Ali Lacey, aka Novo Amor, has found some novel ways to bring his fans together during the global pandemic. They involve cross-stitching patterns and a digital world map of memories. “I was meant to be touring a lot last year,” the Welsh musician tells American Songwriter. “I was meant to be meeting people face to face and playing shows with people. I miss that. And I felt like a lot of other people miss that too.”
As a way to connect with others while all apart and isolated, Lacey began to ask fans to share their favorite memories associated with his music. “Like an old memory from a show or something that the music means to them,” says Lacey. Each piece is linked to a map on his website so both he and his fans can see where in the world they are from and feel a little more joined together by their appreciation for the indie folk music that Lacey creates.
As for the cross-stitching patterns, available on the Novo Amor website, that was inspired by the cover of his new album, Cannot Be, Whatsover, which is an artwork embroidered by Dutch artist Tilleke Schwarz called Birdcage. The title of the album also comes from words contained within her intricate collage. “With the cross-stitching, it’s such a niche group of people who are going to actually be doing that, but we thought why not?” says Lacey.
Cannot Be, Whatsoever, is Lacey’s second album, following 2018’s Birthplace. Inspired by his love upstate New York where he worked as a music teacher, and a broken heart, that album introduced Lacey to the world as Novo Amor (“New Love” in Portuguese). His graceful falsetto and layered harmonies recalled the likes of Bon Iver, but Lacey’s own quirky sensibilities have set him apart.
He started working on a second Novo Amor album in August 2019, without any kind of urgency to have it ready by a certain time. But by February Lacey had already done a large part of it, so thought he’d ready it for touring by late 2020. “And then the pandemic obviously hit,” he says. “It kind of didn’t change much for me, because I was stuck in the studio anyway, just finishing the album.”
Having more time to work on it meant he sought more to understand why he was making the album in the first place. “I’d already released a bunch of music. And I was kind of saying to myself, ‘Well, what is next? Why am I making music? What am I trying to achieve?” He found himself both stepping away from making music but at the same time still trying to make it. “The questions caused the album to kind of circle around this idea of indecision,” he says. “Like I didn’t really know what I was making or why I was making it until about halfway through when everything kind of started to come together and be like, ‘Right, this is the record I want to make.’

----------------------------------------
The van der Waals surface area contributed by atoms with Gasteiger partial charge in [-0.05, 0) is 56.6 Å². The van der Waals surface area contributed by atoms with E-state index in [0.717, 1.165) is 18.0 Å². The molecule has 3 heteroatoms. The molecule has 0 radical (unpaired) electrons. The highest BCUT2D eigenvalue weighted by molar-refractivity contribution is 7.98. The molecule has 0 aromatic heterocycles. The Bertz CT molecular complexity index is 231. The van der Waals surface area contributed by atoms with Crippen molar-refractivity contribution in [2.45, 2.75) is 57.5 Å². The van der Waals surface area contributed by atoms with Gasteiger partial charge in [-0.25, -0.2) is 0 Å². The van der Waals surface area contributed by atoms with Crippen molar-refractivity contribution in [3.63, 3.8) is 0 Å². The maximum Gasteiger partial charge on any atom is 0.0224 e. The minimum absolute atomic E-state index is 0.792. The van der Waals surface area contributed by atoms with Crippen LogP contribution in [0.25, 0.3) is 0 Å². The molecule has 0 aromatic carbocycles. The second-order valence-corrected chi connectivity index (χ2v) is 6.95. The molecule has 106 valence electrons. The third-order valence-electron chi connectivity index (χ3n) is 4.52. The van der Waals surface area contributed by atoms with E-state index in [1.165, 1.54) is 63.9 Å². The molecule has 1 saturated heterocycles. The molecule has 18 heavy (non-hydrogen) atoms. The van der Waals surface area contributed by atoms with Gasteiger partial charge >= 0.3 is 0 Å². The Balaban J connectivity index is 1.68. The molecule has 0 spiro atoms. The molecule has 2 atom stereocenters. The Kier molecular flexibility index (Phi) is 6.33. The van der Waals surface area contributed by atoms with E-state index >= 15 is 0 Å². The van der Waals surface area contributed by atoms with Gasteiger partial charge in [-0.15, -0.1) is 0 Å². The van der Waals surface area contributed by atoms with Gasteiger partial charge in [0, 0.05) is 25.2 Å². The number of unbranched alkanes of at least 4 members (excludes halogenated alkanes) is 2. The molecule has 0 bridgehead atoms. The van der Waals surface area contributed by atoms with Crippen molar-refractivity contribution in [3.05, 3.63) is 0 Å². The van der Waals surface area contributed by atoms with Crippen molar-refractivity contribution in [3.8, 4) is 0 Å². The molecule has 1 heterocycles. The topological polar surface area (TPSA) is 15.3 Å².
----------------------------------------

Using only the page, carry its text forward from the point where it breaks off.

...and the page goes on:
For Cannot Be, Whatsoever, he continued working with Ed Tullett, who he’s been friends with since 2013, when Tullett crashed at Lacey’s place after they met through mutual music friends. “We just really get each other and are close friends,” says Lacey. “I’d say more than anything I’ve ever made, this record is more collaborative with him. We would specifically spend time together to make ideas that could turn into something like an album, whereas before, we didn’t really have an album in mind when writing stuff. Collaboration is a key part of growth. Otherwise, you start regurgitating your old ideas. And I felt like I was doing that a bit.”
The idea of bringing out the best in another and vice versa fed into the bigger questions Lacey had been asking himself about his music. “I don’t think it’s necessarily like, ‘Well, I’ve written a song, so I want to show people a song.’ It’s more about curating this kind of larger discography of pieces of music that I really want to share that I think are good and are a step forward. Rather than just, like, ‘I’ve written some songs, here they are, you have to hear these, because these are mine.’ It’s more about just working to make the best music that I think I can as a music producer,” he says.
A younger Lacey may not have been as willing to work with others as closely on this, he admits. He and Tullett released a collaborative album together in 2017 called Heiress, and Tullett is featured in the documentary Lacey premiered online ahead of the album’s release, Please Don’t Stand Up When Room Is In Motion. It takes fans behind the scenes of making Cannot Be, Whatsover, sharing details about Lacey’s process, including the guitar handmade by his dad that he plays.
The doc also explores some of the ideas behind Novo Amor’s lyrics and thoughts. “I feel like you need to be absent to eventually feel present again,” Lacey says on it. “There’s a quote, from Terry Pratchett,” he elaborates further with American Songwriter. “Why do you go away? So that you can come back. So that you can see the place you came from with new eyes and extra colors. And the people there see you differently, too. Coming back to where you started is not the same as never leaving. It’s basically like, that you need to go away and step away from something to then come home and see where you’ve been, and then see what you’ve been missing, for example.”
Lacey believes the same applies to music — that you need to step away from it, otherwise you get fatigued and then stifle yourself by repeating the same ideas over and over. “That’s kind of all it really means to be absent, and then again be present,” he says. “And that’s kind of how I felt before I started making the album because I had just finished a long tour of my first album and I was kind of worrying myself with the fact that I hadn’t made music in a while. Like, if you don’t use it, you lose it, kind of thing. I had the realization that I needed the time away, to come back and like making the music again.” It’s time that’s served both him and Novo Amor fans well.